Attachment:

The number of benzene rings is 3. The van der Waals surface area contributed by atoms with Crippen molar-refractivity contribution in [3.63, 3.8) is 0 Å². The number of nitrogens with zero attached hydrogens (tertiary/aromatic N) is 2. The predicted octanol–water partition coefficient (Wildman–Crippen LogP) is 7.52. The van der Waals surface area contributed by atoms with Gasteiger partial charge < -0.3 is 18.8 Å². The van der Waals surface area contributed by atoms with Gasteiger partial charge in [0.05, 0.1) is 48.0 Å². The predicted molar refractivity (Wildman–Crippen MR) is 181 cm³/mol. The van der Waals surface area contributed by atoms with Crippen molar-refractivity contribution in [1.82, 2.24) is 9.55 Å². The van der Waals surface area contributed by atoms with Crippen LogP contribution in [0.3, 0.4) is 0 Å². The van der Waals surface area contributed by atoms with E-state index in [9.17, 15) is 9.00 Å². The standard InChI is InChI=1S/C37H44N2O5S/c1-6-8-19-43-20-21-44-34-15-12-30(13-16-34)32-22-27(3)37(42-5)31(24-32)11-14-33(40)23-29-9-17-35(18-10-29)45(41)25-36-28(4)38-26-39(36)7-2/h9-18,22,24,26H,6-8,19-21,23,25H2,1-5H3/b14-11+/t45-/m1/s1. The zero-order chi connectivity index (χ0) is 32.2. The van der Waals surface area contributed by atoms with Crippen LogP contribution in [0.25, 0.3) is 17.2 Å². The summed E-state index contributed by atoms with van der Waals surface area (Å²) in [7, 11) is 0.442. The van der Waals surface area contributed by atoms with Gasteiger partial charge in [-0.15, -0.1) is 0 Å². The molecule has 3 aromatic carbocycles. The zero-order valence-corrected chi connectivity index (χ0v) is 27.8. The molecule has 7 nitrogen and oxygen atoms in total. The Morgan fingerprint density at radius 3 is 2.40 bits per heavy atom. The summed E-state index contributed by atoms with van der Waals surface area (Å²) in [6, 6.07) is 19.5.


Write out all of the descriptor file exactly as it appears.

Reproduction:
The number of benzene rings is 3. The van der Waals surface area contributed by atoms with Crippen molar-refractivity contribution in [3.63, 3.8) is 0 Å². The number of nitrogens with zero attached hydrogens (tertiary/aromatic N) is 2. The predicted octanol–water partition coefficient (Wildman–Crippen LogP) is 7.52. The van der Waals surface area contributed by atoms with Gasteiger partial charge < -0.3 is 18.8 Å². The van der Waals surface area contributed by atoms with Gasteiger partial charge in [0.05, 0.1) is 48.0 Å². The predicted molar refractivity (Wildman–Crippen MR) is 181 cm³/mol. The van der Waals surface area contributed by atoms with Crippen molar-refractivity contribution in [1.82, 2.24) is 9.55 Å². The van der Waals surface area contributed by atoms with Crippen LogP contribution in [0.3, 0.4) is 0 Å². The van der Waals surface area contributed by atoms with E-state index in [9.17, 15) is 9.00 Å². The standard InChI is InChI=1S/C37H44N2O5S/c1-6-8-19-43-20-21-44-34-15-12-30(13-16-34)32-22-27(3)37(42-5)31(24-32)11-14-33(40)23-29-9-17-35(18-10-29)45(41)25-36-28(4)38-26-39(36)7-2/h9-18,22,24,26H,6-8,19-21,23,25H2,1-5H3/b14-11+/t45-/m1/s1. The zero-order chi connectivity index (χ0) is 32.2. The van der Waals surface area contributed by atoms with Crippen LogP contribution in [0.25, 0.3) is 17.2 Å². The summed E-state index contributed by atoms with van der Waals surface area (Å²) in [7, 11) is 0.442. The van der Waals surface area contributed by atoms with Gasteiger partial charge in [-0.15, -0.1) is 0 Å². The molecule has 3 aromatic carbocycles. The zero-order valence-corrected chi connectivity index (χ0v) is 27.8. The molecule has 7 nitrogen and oxygen atoms in total. The Morgan fingerprint density at radius 3 is 2.40 bits per heavy atom. The summed E-state index contributed by atoms with van der Waals surface area (Å²) in [6, 6.07) is 19.5.